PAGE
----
Trump is walking into a fraught situation in Europe, one well described by foreign policy scholar Tom Wright of the Brookings Institution. In a series of tweets, Wright argued that the trip shows how America and its European allies are at cross-purposes. Trump’s main reason for going seems to be that he enjoys military parades, which the French excel in presenting. Macron, meanwhile, is using the event to promote the Paris Peace Forum, a showcase for liberal internationalism. Normally, an American president would be welcome at such an event, but Trump has been discouraged from sticking around for it.

Wright’s tweets are worth reading in full, but here are some highlights:

November 09, 2018

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Report: Trump personally helped direct hush money payments to women he allegedly slept with.

In a blockbuster investigative article, The Wall Street Journal reports that on two previously undisclosed occasions in 2015 and 2016, then-candidate Donald Trump met with David Pecker, chief executive of the firm that owns The National Enquirer, to plot out strategies for hush money payments to women that Trump had allegedly had extra-marital affairs with. These meetings led to the dispersal of money from The National Enquirer to the model Karen McDougal. If accurate, The Wall Street Journal’s account contradicts Trump’s frequent denials of involvement in the payouts. They also underscore the possibility the president is vulnerable to possible charges of violating federal campaign-finance laws.

The Journal report also indicates further evidence of a parallel arrangement, made by the president’s former lawyer Michael Cohen, with the actress Stormy Daniels. According to the newspaper, “Trump was involved in or briefed on nearly every step of the agreements. He directed deals in phone calls and meetings with his self-described fixer, Michael Cohen, and others. The U.S. attorney’s office in Manhattan has gathered evidence of Mr. Trump’s participation in the transactions.” Further, Allen Weisselberg, chief financial officer of the Trump Organization, is reported to have been involved in the deals with both McDougal and Daniels.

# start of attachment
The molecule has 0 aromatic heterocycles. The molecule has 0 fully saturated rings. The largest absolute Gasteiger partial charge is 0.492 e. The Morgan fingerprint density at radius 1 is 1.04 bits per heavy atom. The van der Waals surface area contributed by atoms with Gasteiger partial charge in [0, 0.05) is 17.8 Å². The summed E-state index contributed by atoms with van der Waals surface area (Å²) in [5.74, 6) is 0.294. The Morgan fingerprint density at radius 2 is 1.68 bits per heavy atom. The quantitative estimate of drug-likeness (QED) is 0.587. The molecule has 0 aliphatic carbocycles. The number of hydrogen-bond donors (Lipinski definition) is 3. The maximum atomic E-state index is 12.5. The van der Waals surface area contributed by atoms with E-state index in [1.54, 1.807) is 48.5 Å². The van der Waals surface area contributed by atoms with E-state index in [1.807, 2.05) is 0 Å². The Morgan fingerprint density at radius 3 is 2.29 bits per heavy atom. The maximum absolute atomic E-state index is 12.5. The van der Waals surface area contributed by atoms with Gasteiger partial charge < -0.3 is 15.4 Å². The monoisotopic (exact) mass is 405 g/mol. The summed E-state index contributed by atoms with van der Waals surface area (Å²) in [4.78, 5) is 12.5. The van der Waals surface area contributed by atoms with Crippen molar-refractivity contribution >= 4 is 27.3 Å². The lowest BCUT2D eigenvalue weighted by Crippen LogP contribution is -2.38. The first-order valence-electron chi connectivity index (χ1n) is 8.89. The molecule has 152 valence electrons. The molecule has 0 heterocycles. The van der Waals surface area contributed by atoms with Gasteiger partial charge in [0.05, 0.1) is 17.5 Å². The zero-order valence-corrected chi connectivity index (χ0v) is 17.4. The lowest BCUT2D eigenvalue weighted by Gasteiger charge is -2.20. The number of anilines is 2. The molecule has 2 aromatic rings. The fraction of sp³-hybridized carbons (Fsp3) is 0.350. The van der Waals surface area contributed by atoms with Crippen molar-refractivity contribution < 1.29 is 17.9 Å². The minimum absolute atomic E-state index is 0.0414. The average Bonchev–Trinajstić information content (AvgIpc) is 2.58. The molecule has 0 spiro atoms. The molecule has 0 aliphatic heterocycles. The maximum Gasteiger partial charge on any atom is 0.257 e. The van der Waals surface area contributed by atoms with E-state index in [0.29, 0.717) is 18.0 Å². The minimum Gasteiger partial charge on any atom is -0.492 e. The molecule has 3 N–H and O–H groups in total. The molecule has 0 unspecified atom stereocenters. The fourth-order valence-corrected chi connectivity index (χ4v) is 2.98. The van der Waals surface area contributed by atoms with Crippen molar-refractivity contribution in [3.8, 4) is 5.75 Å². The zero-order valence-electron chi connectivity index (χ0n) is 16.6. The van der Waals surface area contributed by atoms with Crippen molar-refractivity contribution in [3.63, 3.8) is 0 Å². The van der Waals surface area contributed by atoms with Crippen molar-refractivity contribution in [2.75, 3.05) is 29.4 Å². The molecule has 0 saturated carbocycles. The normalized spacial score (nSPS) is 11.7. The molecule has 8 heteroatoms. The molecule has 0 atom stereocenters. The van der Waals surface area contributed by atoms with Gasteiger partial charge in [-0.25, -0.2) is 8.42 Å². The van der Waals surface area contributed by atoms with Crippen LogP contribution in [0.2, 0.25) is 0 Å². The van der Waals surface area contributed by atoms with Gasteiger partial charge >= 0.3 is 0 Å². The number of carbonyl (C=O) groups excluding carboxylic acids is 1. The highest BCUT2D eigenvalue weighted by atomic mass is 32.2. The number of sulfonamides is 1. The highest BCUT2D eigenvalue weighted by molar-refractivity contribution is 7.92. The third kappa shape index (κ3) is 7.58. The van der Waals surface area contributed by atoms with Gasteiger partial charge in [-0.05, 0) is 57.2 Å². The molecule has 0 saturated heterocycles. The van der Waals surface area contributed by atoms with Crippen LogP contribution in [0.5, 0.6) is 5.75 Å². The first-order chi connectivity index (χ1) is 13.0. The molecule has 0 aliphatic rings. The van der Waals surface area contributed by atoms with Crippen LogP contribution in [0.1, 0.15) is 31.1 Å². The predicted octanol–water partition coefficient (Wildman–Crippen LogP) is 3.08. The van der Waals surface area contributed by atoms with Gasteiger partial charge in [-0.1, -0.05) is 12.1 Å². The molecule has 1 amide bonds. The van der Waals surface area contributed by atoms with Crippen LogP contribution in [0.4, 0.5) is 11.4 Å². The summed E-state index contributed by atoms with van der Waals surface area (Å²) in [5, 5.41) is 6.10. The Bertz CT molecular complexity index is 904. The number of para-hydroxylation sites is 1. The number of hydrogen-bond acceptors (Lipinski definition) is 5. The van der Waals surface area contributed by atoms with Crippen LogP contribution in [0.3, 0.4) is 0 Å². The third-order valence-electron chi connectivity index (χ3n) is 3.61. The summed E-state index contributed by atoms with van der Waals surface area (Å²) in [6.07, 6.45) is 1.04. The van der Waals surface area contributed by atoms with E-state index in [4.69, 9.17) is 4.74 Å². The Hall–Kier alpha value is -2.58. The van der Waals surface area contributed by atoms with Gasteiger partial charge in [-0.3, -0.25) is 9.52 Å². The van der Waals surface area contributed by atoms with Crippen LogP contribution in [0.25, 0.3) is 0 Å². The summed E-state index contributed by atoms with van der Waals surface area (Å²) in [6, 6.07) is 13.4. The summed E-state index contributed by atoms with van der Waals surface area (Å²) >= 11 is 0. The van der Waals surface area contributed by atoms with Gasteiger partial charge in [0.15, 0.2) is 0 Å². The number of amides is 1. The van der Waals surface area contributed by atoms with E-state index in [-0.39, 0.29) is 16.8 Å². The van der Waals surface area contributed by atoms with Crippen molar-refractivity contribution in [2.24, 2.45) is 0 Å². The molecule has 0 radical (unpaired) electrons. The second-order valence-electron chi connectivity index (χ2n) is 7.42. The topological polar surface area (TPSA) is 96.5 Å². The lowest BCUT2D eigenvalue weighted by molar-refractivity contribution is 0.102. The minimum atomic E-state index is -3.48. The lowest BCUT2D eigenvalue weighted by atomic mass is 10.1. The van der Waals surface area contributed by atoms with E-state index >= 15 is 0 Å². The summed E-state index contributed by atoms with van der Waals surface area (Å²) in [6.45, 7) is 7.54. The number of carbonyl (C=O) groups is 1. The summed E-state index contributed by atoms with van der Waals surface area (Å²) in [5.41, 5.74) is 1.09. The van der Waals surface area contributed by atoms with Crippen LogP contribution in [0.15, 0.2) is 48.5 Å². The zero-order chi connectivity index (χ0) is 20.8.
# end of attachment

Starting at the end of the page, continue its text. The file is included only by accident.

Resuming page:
Given The Wall Street Journal’s reporting, there is a high probability that the president will be facing legal trouble growing out of these deals, possibly including criminal charges.

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Bret Stephens’s dismissal of the size of the blue election was overly hasty.

On Thursday, the New York Times columnist confidently declared, “This week’s elections were, at most, a very modest rebuke of a president reviled by many of his opponents, this columnist included, as an unprecedented danger to the health of liberal democracy at home and abroad.” To support his point, he noted that, “The 28-seat swing that gave Democrats control of the House wasn’t even half the 63 seats Republicans won in 2010.”

Stephens’s column was posted two days after the election but was still a rush to judgment because the votes are still being counted. Especially in states like California, Arizona, Georgia, and Florida, voting is tight and there is the prospect of recounts. But what is increasingly clear is that the more votes are counted, the more the election looks like a substantial Democratic wave, the biggest gains the party has made in the House of Representatives since 1974 (when the Republicans were dragged down by a poor economy and a president facing impeachment).

Polling guru Nate Silver of FiveThirtyEight rebuked Stephens:

In a subsequent tweet, Silver underscored how strong the results for the Democrats were, with a real possibility that they could gain nearly 40 net seats in the House of Representatives and lose only one or two net seats in the Senate.